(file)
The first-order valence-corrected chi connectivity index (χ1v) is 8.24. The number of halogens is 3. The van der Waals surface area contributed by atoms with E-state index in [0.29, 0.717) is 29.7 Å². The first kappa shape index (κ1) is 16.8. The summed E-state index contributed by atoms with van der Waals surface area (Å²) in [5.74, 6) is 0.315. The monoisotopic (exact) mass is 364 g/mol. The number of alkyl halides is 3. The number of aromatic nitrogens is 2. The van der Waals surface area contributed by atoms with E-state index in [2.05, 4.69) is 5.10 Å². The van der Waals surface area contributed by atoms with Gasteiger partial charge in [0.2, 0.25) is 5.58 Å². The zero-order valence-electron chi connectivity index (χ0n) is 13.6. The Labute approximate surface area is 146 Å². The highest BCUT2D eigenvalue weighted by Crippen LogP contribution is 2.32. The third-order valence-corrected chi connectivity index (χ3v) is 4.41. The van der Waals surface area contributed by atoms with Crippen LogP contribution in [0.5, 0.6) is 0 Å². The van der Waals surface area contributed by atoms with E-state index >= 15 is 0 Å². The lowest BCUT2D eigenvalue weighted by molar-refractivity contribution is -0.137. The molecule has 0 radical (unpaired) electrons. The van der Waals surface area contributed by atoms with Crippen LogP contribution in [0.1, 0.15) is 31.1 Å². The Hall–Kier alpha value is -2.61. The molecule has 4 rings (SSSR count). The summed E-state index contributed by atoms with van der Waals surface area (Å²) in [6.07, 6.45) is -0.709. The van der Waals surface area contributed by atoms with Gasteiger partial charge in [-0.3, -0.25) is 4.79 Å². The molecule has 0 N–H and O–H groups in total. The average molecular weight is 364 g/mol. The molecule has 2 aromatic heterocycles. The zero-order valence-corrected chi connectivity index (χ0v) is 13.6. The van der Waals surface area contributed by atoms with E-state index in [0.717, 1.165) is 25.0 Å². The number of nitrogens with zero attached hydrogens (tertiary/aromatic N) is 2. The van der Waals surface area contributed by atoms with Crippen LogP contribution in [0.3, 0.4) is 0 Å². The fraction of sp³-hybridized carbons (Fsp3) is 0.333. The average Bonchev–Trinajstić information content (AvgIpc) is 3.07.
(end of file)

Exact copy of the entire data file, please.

The first-order valence-corrected chi connectivity index (χ1v) is 8.24. The number of halogens is 3. The van der Waals surface area contributed by atoms with E-state index in [0.29, 0.717) is 29.7 Å². The first kappa shape index (κ1) is 16.8. The summed E-state index contributed by atoms with van der Waals surface area (Å²) in [5.74, 6) is 0.315. The monoisotopic (exact) mass is 364 g/mol. The number of alkyl halides is 3. The number of aromatic nitrogens is 2. The van der Waals surface area contributed by atoms with E-state index in [2.05, 4.69) is 5.10 Å². The van der Waals surface area contributed by atoms with Gasteiger partial charge in [0.2, 0.25) is 5.58 Å². The zero-order valence-electron chi connectivity index (χ0n) is 13.6. The Labute approximate surface area is 146 Å². The highest BCUT2D eigenvalue weighted by Crippen LogP contribution is 2.32. The third-order valence-corrected chi connectivity index (χ3v) is 4.41. The van der Waals surface area contributed by atoms with Crippen LogP contribution in [0.5, 0.6) is 0 Å². The van der Waals surface area contributed by atoms with E-state index >= 15 is 0 Å². The lowest BCUT2D eigenvalue weighted by molar-refractivity contribution is -0.137. The molecule has 0 radical (unpaired) electrons. The van der Waals surface area contributed by atoms with Crippen LogP contribution in [0.1, 0.15) is 31.1 Å². The Hall–Kier alpha value is -2.61. The molecule has 4 rings (SSSR count). The summed E-state index contributed by atoms with van der Waals surface area (Å²) in [6.07, 6.45) is -0.709. The van der Waals surface area contributed by atoms with Gasteiger partial charge in [-0.3, -0.25) is 4.79 Å². The molecule has 0 N–H and O–H groups in total. The average molecular weight is 364 g/mol. The molecule has 2 aromatic heterocycles. The zero-order valence-corrected chi connectivity index (χ0v) is 13.6. The van der Waals surface area contributed by atoms with E-state index in [0.717, 1.165) is 25.0 Å². The number of nitrogens with zero attached hydrogens (tertiary/aromatic N) is 2. The van der Waals surface area contributed by atoms with Crippen LogP contribution in [0.3, 0.4) is 0 Å². The fraction of sp³-hybridized carbons (Fsp3) is 0.333. The average Bonchev–Trinajstić information content (AvgIpc) is 3.07.